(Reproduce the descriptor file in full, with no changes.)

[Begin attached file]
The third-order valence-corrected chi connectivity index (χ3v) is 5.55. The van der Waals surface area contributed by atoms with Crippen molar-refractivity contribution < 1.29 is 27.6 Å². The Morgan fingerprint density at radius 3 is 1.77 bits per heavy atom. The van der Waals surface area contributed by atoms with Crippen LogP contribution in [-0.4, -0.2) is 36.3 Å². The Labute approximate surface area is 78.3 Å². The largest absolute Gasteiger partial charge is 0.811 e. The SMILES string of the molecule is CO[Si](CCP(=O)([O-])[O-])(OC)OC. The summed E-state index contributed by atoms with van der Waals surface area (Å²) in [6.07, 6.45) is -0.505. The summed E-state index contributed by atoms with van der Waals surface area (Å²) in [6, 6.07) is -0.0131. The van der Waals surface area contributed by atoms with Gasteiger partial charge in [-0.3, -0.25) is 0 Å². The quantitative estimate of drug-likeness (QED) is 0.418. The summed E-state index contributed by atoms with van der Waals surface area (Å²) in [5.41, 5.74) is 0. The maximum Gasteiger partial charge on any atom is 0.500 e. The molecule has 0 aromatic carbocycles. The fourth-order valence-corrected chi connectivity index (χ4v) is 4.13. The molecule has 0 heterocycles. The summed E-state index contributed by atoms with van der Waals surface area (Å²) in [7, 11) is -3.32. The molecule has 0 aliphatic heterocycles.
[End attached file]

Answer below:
The third-order valence-corrected chi connectivity index (χ3v) is 5.55. The van der Waals surface area contributed by atoms with Crippen molar-refractivity contribution < 1.29 is 27.6 Å². The Morgan fingerprint density at radius 3 is 1.77 bits per heavy atom. The van der Waals surface area contributed by atoms with Crippen LogP contribution in [-0.4, -0.2) is 36.3 Å². The Labute approximate surface area is 78.3 Å². The largest absolute Gasteiger partial charge is 0.811 e. The SMILES string of the molecule is CO[Si](CCP(=O)([O-])[O-])(OC)OC. The summed E-state index contributed by atoms with van der Waals surface area (Å²) in [6.07, 6.45) is -0.505. The summed E-state index contributed by atoms with van der Waals surface area (Å²) in [6, 6.07) is -0.0131. The van der Waals surface area contributed by atoms with Gasteiger partial charge in [-0.3, -0.25) is 0 Å². The quantitative estimate of drug-likeness (QED) is 0.418. The summed E-state index contributed by atoms with van der Waals surface area (Å²) in [5.41, 5.74) is 0. The maximum Gasteiger partial charge on any atom is 0.500 e. The molecule has 0 aromatic carbocycles. The fourth-order valence-corrected chi connectivity index (χ4v) is 4.13. The molecule has 0 heterocycles. The summed E-state index contributed by atoms with van der Waals surface area (Å²) in [7, 11) is -3.32. The molecule has 0 aliphatic heterocycles.